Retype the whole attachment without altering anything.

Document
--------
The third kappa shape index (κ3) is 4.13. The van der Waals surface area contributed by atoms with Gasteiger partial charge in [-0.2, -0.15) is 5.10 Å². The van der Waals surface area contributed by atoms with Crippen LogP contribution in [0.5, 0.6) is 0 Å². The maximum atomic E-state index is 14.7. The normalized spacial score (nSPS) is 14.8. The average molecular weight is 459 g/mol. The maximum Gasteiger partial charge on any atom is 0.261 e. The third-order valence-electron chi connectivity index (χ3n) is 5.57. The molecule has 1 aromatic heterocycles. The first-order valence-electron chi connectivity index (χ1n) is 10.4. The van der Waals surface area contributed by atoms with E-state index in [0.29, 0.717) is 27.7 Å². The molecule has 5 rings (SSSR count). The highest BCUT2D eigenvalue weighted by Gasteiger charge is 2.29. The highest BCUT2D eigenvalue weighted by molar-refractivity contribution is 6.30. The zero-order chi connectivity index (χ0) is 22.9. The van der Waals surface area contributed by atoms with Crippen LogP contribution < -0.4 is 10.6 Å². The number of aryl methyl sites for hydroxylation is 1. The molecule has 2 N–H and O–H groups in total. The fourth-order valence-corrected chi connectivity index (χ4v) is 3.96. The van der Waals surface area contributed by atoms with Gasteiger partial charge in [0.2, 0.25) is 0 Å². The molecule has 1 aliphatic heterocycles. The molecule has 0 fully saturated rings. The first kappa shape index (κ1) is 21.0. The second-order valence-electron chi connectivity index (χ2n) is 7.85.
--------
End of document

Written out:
The third kappa shape index (κ3) is 4.13. The van der Waals surface area contributed by atoms with Gasteiger partial charge in [-0.2, -0.15) is 5.10 Å². The van der Waals surface area contributed by atoms with Crippen LogP contribution in [0.5, 0.6) is 0 Å². The maximum atomic E-state index is 14.7. The normalized spacial score (nSPS) is 14.8. The average molecular weight is 459 g/mol. The maximum Gasteiger partial charge on any atom is 0.261 e. The third-order valence-electron chi connectivity index (χ3n) is 5.57. The molecule has 1 aromatic heterocycles. The first-order valence-electron chi connectivity index (χ1n) is 10.4. The van der Waals surface area contributed by atoms with E-state index in [0.29, 0.717) is 27.7 Å². The molecule has 5 rings (SSSR count). The highest BCUT2D eigenvalue weighted by Gasteiger charge is 2.29. The highest BCUT2D eigenvalue weighted by molar-refractivity contribution is 6.30. The zero-order chi connectivity index (χ0) is 22.9. The van der Waals surface area contributed by atoms with Crippen LogP contribution < -0.4 is 10.6 Å². The number of aryl methyl sites for hydroxylation is 1. The molecule has 2 N–H and O–H groups in total. The fourth-order valence-corrected chi connectivity index (χ4v) is 3.96. The van der Waals surface area contributed by atoms with Gasteiger partial charge in [0.2, 0.25) is 0 Å². The molecule has 1 aliphatic heterocycles. The molecule has 0 fully saturated rings. The first kappa shape index (κ1) is 21.0. The second-order valence-electron chi connectivity index (χ2n) is 7.85.